Preventing Physical Hazards from Entering the Food Supply

By Leah Roberts 

There are many aspects to food safety but according to the Canadian Food Inspection Agency, the leading cause of consumer complaints in that country relates to the discovery of foreign objects in food products.  Although the number of occurrences is apparently becoming less frequent, food manufacturers are well-advised to be vigilant: in many jurisdictions, not just Canada, it’s “The Law” to do so, and it’s also important in maintaining your brand’s reputation. Not all extraneous materials render a food unsafe for consumers, and many would agree that it’s impossible to eliminate all physical hazards in food production. But today’s food safety management systems strive to identify and prevent hazards, rather than just simply react to the contaminant after it’s been identified.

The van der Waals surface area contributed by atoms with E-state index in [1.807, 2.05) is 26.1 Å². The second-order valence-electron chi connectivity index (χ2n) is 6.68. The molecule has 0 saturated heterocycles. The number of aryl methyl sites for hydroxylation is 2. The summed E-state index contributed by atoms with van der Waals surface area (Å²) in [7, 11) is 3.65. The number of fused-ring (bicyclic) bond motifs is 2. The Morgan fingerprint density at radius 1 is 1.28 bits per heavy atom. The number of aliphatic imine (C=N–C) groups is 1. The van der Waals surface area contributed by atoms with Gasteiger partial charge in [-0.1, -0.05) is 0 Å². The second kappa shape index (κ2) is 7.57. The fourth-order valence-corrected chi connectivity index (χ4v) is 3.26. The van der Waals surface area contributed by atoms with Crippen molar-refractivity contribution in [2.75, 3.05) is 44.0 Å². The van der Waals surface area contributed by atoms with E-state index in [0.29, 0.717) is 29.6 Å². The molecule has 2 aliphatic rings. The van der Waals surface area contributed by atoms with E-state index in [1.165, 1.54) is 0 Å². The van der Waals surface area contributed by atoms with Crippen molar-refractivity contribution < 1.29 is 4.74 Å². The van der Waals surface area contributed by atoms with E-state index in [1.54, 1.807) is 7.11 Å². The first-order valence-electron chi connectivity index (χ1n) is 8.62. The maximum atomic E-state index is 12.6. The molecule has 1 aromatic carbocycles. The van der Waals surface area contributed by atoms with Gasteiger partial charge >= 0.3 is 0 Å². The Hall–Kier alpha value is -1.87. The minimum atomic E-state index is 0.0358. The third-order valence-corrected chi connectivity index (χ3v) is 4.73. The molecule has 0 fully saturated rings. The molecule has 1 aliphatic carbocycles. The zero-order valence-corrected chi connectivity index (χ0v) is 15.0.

Controlling Physical Hazards

One of the most important steps in controlling physical hazards is to implement a HACCP plan. It supports the food safety and quality of a product through specified performance standards and testing procedures.

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